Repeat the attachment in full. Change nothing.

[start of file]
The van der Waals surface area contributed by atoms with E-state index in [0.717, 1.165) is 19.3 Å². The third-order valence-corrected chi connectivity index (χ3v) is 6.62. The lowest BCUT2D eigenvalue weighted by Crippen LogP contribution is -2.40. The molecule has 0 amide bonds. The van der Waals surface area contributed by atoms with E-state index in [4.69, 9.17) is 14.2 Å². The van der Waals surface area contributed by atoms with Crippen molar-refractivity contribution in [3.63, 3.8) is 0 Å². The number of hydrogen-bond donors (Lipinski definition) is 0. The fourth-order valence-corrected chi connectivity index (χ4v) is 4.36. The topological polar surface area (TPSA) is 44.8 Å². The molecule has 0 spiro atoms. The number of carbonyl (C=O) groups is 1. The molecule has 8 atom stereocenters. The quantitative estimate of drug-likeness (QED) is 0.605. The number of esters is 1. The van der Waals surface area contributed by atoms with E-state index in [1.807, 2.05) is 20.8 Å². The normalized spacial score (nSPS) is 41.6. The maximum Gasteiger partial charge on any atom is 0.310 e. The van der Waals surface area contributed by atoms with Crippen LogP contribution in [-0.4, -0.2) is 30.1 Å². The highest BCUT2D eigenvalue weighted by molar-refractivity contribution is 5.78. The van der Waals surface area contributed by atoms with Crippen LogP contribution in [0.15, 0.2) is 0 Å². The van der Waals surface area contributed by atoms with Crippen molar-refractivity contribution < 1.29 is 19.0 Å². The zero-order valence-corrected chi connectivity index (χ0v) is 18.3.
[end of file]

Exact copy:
The van der Waals surface area contributed by atoms with E-state index in [0.717, 1.165) is 19.3 Å². The third-order valence-corrected chi connectivity index (χ3v) is 6.62. The lowest BCUT2D eigenvalue weighted by Crippen LogP contribution is -2.40. The molecule has 0 amide bonds. The van der Waals surface area contributed by atoms with E-state index in [4.69, 9.17) is 14.2 Å². The van der Waals surface area contributed by atoms with Crippen molar-refractivity contribution in [3.63, 3.8) is 0 Å². The number of hydrogen-bond donors (Lipinski definition) is 0. The fourth-order valence-corrected chi connectivity index (χ4v) is 4.36. The topological polar surface area (TPSA) is 44.8 Å². The molecule has 0 spiro atoms. The number of carbonyl (C=O) groups is 1. The molecule has 8 atom stereocenters. The quantitative estimate of drug-likeness (QED) is 0.605. The number of esters is 1. The van der Waals surface area contributed by atoms with E-state index in [1.807, 2.05) is 20.8 Å². The normalized spacial score (nSPS) is 41.6. The maximum Gasteiger partial charge on any atom is 0.310 e. The van der Waals surface area contributed by atoms with Crippen LogP contribution in [-0.4, -0.2) is 30.1 Å². The highest BCUT2D eigenvalue weighted by molar-refractivity contribution is 5.78. The van der Waals surface area contributed by atoms with Crippen LogP contribution in [0.15, 0.2) is 0 Å². The van der Waals surface area contributed by atoms with Crippen molar-refractivity contribution < 1.29 is 19.0 Å². The zero-order valence-corrected chi connectivity index (χ0v) is 18.3.